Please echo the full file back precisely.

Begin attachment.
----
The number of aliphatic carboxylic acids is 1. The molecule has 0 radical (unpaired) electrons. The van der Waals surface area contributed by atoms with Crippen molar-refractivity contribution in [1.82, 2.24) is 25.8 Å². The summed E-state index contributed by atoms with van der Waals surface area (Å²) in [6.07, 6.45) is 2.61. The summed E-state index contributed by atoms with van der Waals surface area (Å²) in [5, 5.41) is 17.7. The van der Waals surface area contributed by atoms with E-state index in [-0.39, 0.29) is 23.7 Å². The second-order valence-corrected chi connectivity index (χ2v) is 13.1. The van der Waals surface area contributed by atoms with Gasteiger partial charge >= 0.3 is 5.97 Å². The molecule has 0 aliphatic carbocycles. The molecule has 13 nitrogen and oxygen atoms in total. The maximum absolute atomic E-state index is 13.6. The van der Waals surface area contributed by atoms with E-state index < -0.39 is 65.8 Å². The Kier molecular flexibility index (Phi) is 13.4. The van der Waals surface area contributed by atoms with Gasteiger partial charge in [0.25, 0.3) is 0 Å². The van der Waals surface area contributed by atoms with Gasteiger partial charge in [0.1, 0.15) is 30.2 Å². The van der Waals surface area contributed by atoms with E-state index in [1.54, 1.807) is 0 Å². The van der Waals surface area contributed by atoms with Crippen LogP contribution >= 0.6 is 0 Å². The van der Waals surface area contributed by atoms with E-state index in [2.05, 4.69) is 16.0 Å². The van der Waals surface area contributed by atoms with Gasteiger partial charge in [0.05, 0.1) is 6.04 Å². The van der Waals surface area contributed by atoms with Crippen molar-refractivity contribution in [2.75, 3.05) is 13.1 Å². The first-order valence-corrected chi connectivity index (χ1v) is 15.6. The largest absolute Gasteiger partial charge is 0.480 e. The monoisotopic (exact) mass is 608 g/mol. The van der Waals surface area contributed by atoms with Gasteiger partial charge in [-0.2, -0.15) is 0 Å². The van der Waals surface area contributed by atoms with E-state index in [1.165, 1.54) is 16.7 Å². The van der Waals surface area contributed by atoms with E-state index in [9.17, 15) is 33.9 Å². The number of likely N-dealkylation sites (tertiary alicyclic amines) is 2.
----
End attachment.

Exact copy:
The number of aliphatic carboxylic acids is 1. The molecule has 0 radical (unpaired) electrons. The van der Waals surface area contributed by atoms with Crippen molar-refractivity contribution in [1.82, 2.24) is 25.8 Å². The summed E-state index contributed by atoms with van der Waals surface area (Å²) in [6.07, 6.45) is 2.61. The summed E-state index contributed by atoms with van der Waals surface area (Å²) in [5, 5.41) is 17.7. The van der Waals surface area contributed by atoms with E-state index in [-0.39, 0.29) is 23.7 Å². The second-order valence-corrected chi connectivity index (χ2v) is 13.1. The van der Waals surface area contributed by atoms with Gasteiger partial charge >= 0.3 is 5.97 Å². The molecule has 0 aliphatic carbocycles. The molecule has 13 nitrogen and oxygen atoms in total. The maximum absolute atomic E-state index is 13.6. The van der Waals surface area contributed by atoms with E-state index < -0.39 is 65.8 Å². The Kier molecular flexibility index (Phi) is 13.4. The van der Waals surface area contributed by atoms with Gasteiger partial charge in [0.25, 0.3) is 0 Å². The van der Waals surface area contributed by atoms with Gasteiger partial charge in [0.1, 0.15) is 30.2 Å². The van der Waals surface area contributed by atoms with E-state index in [1.54, 1.807) is 0 Å². The van der Waals surface area contributed by atoms with Crippen LogP contribution >= 0.6 is 0 Å². The van der Waals surface area contributed by atoms with E-state index in [2.05, 4.69) is 16.0 Å². The van der Waals surface area contributed by atoms with Gasteiger partial charge in [0.05, 0.1) is 6.04 Å². The van der Waals surface area contributed by atoms with Crippen molar-refractivity contribution in [2.75, 3.05) is 13.1 Å². The first-order valence-corrected chi connectivity index (χ1v) is 15.6. The largest absolute Gasteiger partial charge is 0.480 e. The monoisotopic (exact) mass is 608 g/mol. The van der Waals surface area contributed by atoms with Gasteiger partial charge in [-0.2, -0.15) is 0 Å². The van der Waals surface area contributed by atoms with E-state index in [1.165, 1.54) is 16.7 Å². The van der Waals surface area contributed by atoms with E-state index in [9.17, 15) is 33.9 Å². The number of likely N-dealkylation sites (tertiary alicyclic amines) is 2.